Beaver Bay Retailer Loves Serving Lottery Players
Beaver Bay is a quintessential small town located along the picturesque North Shore of Lake Superior just miles from some of the area’s most popular tourist attractions, including Split Rock Lighthouse, Gooseberry Falls, and Tettegouche State Park.
Along Main Street in downtown Beaver Bay, you’ll find a few quaint cafes and restaurants, which serve freshly caught fish from Lake Superior, an agate shop, gift shops and Delvac Brothers, Inc.—a family-owned convenience store that’s a popular pit stop for locals and tourists alike.
Wade LeBlanc is the current owner of the family-operated North Shore Oil and Propane, a business he took over from his parents in the 1990s, which includes a number of convenience stores along the North Shore, including Delvac Brothers, Inc. “I’m third generation so it’s all I know,” he said. Wade says they place an importance on being active in the community and making sure they cater to their customers.
Delvac Brothers, Inc. offers all of the regular amenities of a typical convenience store like gas, pop, frozen pizzas, candy and of course lottery tickets, but they also have a few unique offerings to their product lineup.
“We are the only place north of Two Harbors that has an automatic car wash,” said store manager Lyn Singleton. “We are also the only place within 20 miles that sells diesel gasoline,” a draw for boaters, snowmobilers, and people who drive classic cars.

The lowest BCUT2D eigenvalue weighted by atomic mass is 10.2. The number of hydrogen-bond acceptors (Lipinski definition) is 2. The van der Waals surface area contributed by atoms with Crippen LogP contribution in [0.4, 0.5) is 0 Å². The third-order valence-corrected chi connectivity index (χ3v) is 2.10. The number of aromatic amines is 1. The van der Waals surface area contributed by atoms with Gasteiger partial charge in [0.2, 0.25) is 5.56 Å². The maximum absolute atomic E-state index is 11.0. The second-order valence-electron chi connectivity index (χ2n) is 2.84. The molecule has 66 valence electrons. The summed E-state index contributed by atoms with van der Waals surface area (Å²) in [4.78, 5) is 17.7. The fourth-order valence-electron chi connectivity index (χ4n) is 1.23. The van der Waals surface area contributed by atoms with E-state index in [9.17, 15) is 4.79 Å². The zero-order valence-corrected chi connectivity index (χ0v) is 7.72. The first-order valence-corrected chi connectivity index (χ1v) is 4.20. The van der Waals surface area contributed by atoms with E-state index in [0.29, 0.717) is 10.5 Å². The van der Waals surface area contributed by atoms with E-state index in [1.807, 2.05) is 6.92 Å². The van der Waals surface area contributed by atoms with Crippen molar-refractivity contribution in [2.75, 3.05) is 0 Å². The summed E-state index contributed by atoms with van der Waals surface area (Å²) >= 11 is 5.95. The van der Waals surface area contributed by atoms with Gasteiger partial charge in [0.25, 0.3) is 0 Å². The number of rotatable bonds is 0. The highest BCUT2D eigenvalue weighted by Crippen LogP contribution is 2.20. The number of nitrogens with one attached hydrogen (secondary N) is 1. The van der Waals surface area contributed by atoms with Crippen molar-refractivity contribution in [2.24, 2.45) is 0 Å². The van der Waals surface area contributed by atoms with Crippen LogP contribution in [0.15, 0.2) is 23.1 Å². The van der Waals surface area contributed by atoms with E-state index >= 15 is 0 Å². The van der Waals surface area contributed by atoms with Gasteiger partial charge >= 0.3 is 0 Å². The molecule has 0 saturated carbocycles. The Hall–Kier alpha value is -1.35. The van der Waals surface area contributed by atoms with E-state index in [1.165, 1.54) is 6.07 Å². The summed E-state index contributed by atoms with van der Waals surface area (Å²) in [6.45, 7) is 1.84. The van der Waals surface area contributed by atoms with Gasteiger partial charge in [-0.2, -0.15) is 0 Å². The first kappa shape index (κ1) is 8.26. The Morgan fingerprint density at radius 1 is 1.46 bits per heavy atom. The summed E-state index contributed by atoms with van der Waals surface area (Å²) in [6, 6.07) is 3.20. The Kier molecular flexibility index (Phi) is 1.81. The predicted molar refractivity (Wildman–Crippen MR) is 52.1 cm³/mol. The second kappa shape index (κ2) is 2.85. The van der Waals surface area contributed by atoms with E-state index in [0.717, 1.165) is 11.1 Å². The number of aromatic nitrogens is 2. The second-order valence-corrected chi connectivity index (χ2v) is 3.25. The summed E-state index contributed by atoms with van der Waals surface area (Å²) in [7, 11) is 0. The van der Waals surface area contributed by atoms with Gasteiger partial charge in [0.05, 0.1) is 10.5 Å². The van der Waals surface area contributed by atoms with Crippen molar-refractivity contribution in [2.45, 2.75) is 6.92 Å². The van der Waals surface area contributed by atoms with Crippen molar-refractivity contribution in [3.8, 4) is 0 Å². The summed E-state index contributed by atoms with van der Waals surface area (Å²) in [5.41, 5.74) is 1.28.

But what really sets them apart from the average C-store is their bicycle rental service. They have six bicycles available for rent so their customers can enjoy the popular Gitchi Gami State Trail which is steps away from the C-store. “It’s a really nice bike path,” said Lynn. “The bikes are really popular because so many visitors don’t realize we have a really nice bike system here.”
Lyn says one of the things she loves most about her job is selling lottery tickets. “I love seeing the reaction on customers’ faces,” she said. “They come in and ask if I’m going to sell them a winner today. Or else, they come in and say, ‘You didn’t sell me a winner!’ But the best part is I’ve had more hugs from people for selling them winning lottery tickets. It’s pretty funny!”
Lyn’s most memorable moment was when a regular customer came in and told them they sold him a $50,000 winning scratch ticket. “The look on his face was great,” she recalled. “He gave me a $200 tip and $50 lottery ticket for being the manager and he gave the young man who sold him the winning ticket a $500 tip plus a $50 ticket.
“I find people who play the lottery … they appreciate it. I don’t think I’ve ever had anyone who doesn’t tip in some way or another.”
“Selling the lottery makes it fun,” Lyn added. “It’s fun to watch people hoping that they are going to be the next millionaire!”